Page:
Something is happening in San Francisco. Perhaps someday we will look back and call it an epicenter of the 21st century.
Over the past several years, Black Friday has become more important for some than Thanksgiving. Commercial interests and retailers have appropriated and transformed this once sleepy day after Thanksgiving into 24 hours of shopping gone wild.
While president Barack Obama's handling of foreign policy suggests that the 2016 election may see a sharper than usual focus on international issues, it is important to remember that most Americans vote on pocketbook issues in presidential elections.
Our previous national focus on economic inequality is being drowned out, at least temporarily, by incessant calls for boots on the ground, no-fly zones, embargoing Syrian refugees and demands for increased surveillance -- the stuff of which the right thrives upon. Will the Sanders campaign also become a casualty of the ISIS assaults?
Today, the literature is clear -- an economy with fewer big players does a good job of funneling wealth into few hands, but the best path to the most jobs and the most wealth for the most people is directly correlated with the density and diversity of local ownership per capita.
If we want the world to be a better, more inclusive place, we need to get to know each other better. What we will discover is that those at the bottom of our economic ladder are amazingly resourceful and contribute tremendously to society.
For over thirty years we've treated something as fact which is actually false. Economists we trusted to know better didn't, and so people have suffered and continue to suffer. This pernicious economic myth is the idea that a rising yacht lifts all tides, or as more popularly described, "trickle-down economics."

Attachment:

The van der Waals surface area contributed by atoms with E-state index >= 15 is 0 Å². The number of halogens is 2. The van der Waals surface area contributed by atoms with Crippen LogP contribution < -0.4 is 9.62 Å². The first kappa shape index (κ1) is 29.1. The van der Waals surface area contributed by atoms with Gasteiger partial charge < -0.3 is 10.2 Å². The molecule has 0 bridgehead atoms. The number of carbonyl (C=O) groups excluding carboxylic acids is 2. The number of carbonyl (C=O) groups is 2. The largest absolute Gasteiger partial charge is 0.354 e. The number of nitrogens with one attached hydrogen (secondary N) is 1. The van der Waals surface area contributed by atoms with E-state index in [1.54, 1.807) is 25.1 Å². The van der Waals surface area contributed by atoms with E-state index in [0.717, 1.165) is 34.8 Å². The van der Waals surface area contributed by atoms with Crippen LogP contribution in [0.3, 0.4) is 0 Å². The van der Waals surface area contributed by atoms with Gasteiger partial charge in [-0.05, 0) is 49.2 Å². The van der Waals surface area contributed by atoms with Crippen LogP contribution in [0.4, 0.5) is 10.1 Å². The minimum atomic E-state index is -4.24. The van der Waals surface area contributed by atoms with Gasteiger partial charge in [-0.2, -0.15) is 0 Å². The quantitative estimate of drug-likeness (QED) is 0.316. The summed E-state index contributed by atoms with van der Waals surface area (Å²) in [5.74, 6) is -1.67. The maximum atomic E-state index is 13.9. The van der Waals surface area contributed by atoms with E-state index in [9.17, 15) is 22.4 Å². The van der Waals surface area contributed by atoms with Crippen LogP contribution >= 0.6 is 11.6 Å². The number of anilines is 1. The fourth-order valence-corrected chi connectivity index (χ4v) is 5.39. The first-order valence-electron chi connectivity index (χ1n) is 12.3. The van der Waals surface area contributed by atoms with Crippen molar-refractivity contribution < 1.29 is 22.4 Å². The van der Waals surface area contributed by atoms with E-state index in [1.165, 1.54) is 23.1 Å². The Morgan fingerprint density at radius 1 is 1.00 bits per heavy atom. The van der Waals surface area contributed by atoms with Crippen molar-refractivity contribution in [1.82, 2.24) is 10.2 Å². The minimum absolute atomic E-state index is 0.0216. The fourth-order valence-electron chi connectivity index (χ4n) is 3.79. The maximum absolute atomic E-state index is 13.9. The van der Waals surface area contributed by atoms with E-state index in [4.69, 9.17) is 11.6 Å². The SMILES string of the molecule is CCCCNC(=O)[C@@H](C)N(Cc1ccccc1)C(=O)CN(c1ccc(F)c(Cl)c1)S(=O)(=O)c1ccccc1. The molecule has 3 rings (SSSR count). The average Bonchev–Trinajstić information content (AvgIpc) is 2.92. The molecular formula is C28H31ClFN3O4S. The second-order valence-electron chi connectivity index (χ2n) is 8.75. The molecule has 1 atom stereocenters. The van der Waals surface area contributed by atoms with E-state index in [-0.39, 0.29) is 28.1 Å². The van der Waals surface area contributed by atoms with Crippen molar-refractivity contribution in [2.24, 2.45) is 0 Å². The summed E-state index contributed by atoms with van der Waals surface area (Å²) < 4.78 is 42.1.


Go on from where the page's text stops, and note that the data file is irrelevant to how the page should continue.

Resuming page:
Over the past 15 years, Brazil has created 19 million new formal jobs, the economy went into a rather prolonged period of full employment, and the quality of employment improved because on average wage gains were large and highest among poor workers.
The Obama administration is sponsoring a forum this week on the problem of high drug prices. The purpose is presumably to express concern about a rapidly growing problem for both people in the United States and around the world. But the reasons for skepticism are obvious.
To "cure" obesity we to end our obsession with policies for facilitating weight loss. Rather, we need to commit to enabling all Americans to experience the benefits of healthy living.
This week's talking points are all, essentially, rebuttals to the biggest nonsense espoused on the stage of the fourth Republican debate. It was hard to pick only seven, as there was a bumper crop of nonsense in this particular debate, so forgive us if your favorite didn't make the cut.
If you're a techie in Silicon Valley today, chances are you have a six figure salary and a comfortable living situation. But what if you don't work in tech? What's it like being in Silicon Valley when you have to struggle to make ends meet and you see 20-year-olds with million dollar mansions?
Consumer vulnerabilities affect everyone -- financial institutions and retailers who must bear the cost, small businesses whose reputations' suffer if their consumers are affected by fraud, and most importantly, working class Americans who have to bear these consequences firsthand.
He was a made-for-TV success story. Eventually Ellen DeGeneres magnanimously -- as is her way -- handed him a larger-than-life check for a $35,000 college scholarship. Thinking like the middle-class kid he aspired to be, he used the great majority of that money to pay down his existing student loans.
The proponents of the Trans-Pacific Partnership are hoping that the rest of us will be happy that we got seats at the children's table. We will be hearing much about this table as they push to have the deal approved. But it's long past time that the rest of us be treated like adults.
Poverty is a fluid condition which millions of Americans experience from year to year. Many fall into it, many climb out of it; some persist in it. The idea that there's nothing we can do to put a real dent in poverty is as ridiculous as it is dangerous.